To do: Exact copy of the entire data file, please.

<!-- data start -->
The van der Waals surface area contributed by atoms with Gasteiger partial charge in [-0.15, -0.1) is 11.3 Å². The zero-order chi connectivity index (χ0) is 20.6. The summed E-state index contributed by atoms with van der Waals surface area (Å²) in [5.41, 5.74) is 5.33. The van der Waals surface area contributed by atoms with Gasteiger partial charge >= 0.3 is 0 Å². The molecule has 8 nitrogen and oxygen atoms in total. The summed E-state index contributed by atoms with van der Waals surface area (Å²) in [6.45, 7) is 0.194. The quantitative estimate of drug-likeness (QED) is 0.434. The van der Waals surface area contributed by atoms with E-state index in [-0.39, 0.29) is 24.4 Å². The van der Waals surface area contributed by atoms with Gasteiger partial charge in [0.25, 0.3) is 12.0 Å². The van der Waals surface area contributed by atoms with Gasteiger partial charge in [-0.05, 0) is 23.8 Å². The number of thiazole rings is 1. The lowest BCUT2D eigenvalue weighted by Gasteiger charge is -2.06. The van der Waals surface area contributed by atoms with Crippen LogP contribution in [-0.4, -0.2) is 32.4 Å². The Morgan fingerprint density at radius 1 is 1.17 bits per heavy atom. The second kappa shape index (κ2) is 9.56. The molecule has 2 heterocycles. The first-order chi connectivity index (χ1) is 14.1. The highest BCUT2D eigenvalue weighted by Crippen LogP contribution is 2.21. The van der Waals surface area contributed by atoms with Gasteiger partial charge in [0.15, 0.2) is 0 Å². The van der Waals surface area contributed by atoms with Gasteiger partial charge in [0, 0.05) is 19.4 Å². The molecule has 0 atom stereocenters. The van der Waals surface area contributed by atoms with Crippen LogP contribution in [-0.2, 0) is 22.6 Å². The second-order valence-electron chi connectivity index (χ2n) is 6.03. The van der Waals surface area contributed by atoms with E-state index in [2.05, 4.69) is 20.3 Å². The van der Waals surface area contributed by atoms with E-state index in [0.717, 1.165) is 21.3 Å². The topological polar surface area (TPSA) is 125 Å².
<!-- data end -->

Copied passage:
The van der Waals surface area contributed by atoms with Gasteiger partial charge in [-0.15, -0.1) is 11.3 Å². The zero-order chi connectivity index (χ0) is 20.6. The summed E-state index contributed by atoms with van der Waals surface area (Å²) in [5.41, 5.74) is 5.33. The van der Waals surface area contributed by atoms with Gasteiger partial charge >= 0.3 is 0 Å². The molecule has 8 nitrogen and oxygen atoms in total. The summed E-state index contributed by atoms with van der Waals surface area (Å²) in [6.45, 7) is 0.194. The quantitative estimate of drug-likeness (QED) is 0.434. The van der Waals surface area contributed by atoms with E-state index in [-0.39, 0.29) is 24.4 Å². The van der Waals surface area contributed by atoms with Gasteiger partial charge in [0.25, 0.3) is 12.0 Å². The van der Waals surface area contributed by atoms with Gasteiger partial charge in [-0.05, 0) is 23.8 Å². The number of thiazole rings is 1. The lowest BCUT2D eigenvalue weighted by Gasteiger charge is -2.06. The van der Waals surface area contributed by atoms with Crippen LogP contribution in [-0.4, -0.2) is 32.4 Å². The Morgan fingerprint density at radius 1 is 1.17 bits per heavy atom. The second kappa shape index (κ2) is 9.56. The molecule has 2 heterocycles. The first-order chi connectivity index (χ1) is 14.1. The highest BCUT2D eigenvalue weighted by Crippen LogP contribution is 2.21. The van der Waals surface area contributed by atoms with Gasteiger partial charge in [0.15, 0.2) is 0 Å². The van der Waals surface area contributed by atoms with Gasteiger partial charge in [0, 0.05) is 19.4 Å². The molecule has 0 atom stereocenters. The van der Waals surface area contributed by atoms with Crippen LogP contribution in [-0.2, 0) is 22.6 Å². The second-order valence-electron chi connectivity index (χ2n) is 6.03. The van der Waals surface area contributed by atoms with E-state index in [2.05, 4.69) is 20.3 Å². The van der Waals surface area contributed by atoms with E-state index in [0.717, 1.165) is 21.3 Å². The topological polar surface area (TPSA) is 125 Å².